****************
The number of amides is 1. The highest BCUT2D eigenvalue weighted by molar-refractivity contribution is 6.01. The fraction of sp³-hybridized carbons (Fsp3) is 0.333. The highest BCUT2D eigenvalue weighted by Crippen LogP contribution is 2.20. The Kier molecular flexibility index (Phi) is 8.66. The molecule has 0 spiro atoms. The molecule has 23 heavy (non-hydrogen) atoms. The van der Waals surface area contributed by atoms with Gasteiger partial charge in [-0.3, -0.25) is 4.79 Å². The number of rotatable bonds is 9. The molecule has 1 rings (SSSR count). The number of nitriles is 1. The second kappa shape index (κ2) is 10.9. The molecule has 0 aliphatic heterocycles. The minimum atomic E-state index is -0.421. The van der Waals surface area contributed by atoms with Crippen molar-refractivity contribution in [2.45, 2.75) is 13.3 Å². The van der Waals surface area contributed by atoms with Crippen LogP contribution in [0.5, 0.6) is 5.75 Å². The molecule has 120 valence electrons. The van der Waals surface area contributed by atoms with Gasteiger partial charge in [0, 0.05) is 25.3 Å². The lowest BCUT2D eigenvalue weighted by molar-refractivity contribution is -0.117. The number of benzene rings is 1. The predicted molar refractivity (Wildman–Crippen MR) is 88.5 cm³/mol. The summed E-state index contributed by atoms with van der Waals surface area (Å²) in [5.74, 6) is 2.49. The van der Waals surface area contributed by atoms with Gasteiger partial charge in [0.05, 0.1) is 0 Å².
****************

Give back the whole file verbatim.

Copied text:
The number of amides is 1. The highest BCUT2D eigenvalue weighted by molar-refractivity contribution is 6.01. The fraction of sp³-hybridized carbons (Fsp3) is 0.333. The highest BCUT2D eigenvalue weighted by Crippen LogP contribution is 2.20. The Kier molecular flexibility index (Phi) is 8.66. The molecule has 0 spiro atoms. The molecule has 23 heavy (non-hydrogen) atoms. The van der Waals surface area contributed by atoms with Gasteiger partial charge in [-0.3, -0.25) is 4.79 Å². The number of rotatable bonds is 9. The molecule has 1 rings (SSSR count). The number of nitriles is 1. The second kappa shape index (κ2) is 10.9. The molecule has 0 aliphatic heterocycles. The minimum atomic E-state index is -0.421. The van der Waals surface area contributed by atoms with Crippen molar-refractivity contribution in [2.45, 2.75) is 13.3 Å². The van der Waals surface area contributed by atoms with Crippen LogP contribution in [0.5, 0.6) is 5.75 Å². The molecule has 120 valence electrons. The van der Waals surface area contributed by atoms with Gasteiger partial charge in [0, 0.05) is 25.3 Å². The lowest BCUT2D eigenvalue weighted by molar-refractivity contribution is -0.117. The number of benzene rings is 1. The predicted molar refractivity (Wildman–Crippen MR) is 88.5 cm³/mol. The summed E-state index contributed by atoms with van der Waals surface area (Å²) in [5.74, 6) is 2.49. The van der Waals surface area contributed by atoms with Gasteiger partial charge in [0.05, 0.1) is 0 Å².